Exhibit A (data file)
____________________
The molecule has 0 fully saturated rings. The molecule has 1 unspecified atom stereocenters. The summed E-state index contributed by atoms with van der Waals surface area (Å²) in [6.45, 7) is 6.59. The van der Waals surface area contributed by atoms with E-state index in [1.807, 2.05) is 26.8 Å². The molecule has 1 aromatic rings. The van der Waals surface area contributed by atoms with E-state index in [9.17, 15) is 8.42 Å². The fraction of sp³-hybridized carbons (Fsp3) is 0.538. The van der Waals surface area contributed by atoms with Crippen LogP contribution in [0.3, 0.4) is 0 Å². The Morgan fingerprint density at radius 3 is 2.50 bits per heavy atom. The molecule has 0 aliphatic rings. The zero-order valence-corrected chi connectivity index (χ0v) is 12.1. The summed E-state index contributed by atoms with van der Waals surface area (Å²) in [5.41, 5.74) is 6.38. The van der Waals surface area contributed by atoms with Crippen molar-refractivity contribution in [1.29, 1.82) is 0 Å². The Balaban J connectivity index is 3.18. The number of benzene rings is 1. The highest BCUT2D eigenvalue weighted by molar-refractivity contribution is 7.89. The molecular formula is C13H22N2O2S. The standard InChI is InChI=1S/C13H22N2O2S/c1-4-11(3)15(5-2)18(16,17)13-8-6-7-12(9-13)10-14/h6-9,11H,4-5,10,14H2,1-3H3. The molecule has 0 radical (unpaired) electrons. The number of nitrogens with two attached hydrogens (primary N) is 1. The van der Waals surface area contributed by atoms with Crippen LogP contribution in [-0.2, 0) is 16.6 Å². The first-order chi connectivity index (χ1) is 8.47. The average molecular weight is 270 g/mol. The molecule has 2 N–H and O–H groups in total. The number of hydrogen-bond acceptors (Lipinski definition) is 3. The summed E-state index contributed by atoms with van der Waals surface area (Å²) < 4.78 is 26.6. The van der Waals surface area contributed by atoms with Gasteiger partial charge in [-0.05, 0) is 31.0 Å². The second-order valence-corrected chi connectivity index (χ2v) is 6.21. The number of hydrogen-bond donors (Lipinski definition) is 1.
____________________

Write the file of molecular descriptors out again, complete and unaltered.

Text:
The molecule has 0 fully saturated rings. The molecule has 1 unspecified atom stereocenters. The summed E-state index contributed by atoms with van der Waals surface area (Å²) in [6.45, 7) is 6.59. The van der Waals surface area contributed by atoms with E-state index in [1.807, 2.05) is 26.8 Å². The molecule has 1 aromatic rings. The van der Waals surface area contributed by atoms with E-state index in [9.17, 15) is 8.42 Å². The fraction of sp³-hybridized carbons (Fsp3) is 0.538. The van der Waals surface area contributed by atoms with Crippen LogP contribution in [0.3, 0.4) is 0 Å². The Morgan fingerprint density at radius 3 is 2.50 bits per heavy atom. The molecule has 0 aliphatic rings. The zero-order valence-corrected chi connectivity index (χ0v) is 12.1. The summed E-state index contributed by atoms with van der Waals surface area (Å²) in [5.41, 5.74) is 6.38. The van der Waals surface area contributed by atoms with Crippen molar-refractivity contribution in [1.29, 1.82) is 0 Å². The Balaban J connectivity index is 3.18. The number of benzene rings is 1. The highest BCUT2D eigenvalue weighted by molar-refractivity contribution is 7.89. The molecular formula is C13H22N2O2S. The standard InChI is InChI=1S/C13H22N2O2S/c1-4-11(3)15(5-2)18(16,17)13-8-6-7-12(9-13)10-14/h6-9,11H,4-5,10,14H2,1-3H3. The molecule has 0 radical (unpaired) electrons. The number of nitrogens with two attached hydrogens (primary N) is 1. The van der Waals surface area contributed by atoms with Crippen LogP contribution in [-0.2, 0) is 16.6 Å². The first-order chi connectivity index (χ1) is 8.47. The average molecular weight is 270 g/mol. The molecule has 2 N–H and O–H groups in total. The number of hydrogen-bond acceptors (Lipinski definition) is 3. The summed E-state index contributed by atoms with van der Waals surface area (Å²) < 4.78 is 26.6. The van der Waals surface area contributed by atoms with Gasteiger partial charge in [-0.05, 0) is 31.0 Å². The second-order valence-corrected chi connectivity index (χ2v) is 6.21. The number of hydrogen-bond donors (Lipinski definition) is 1.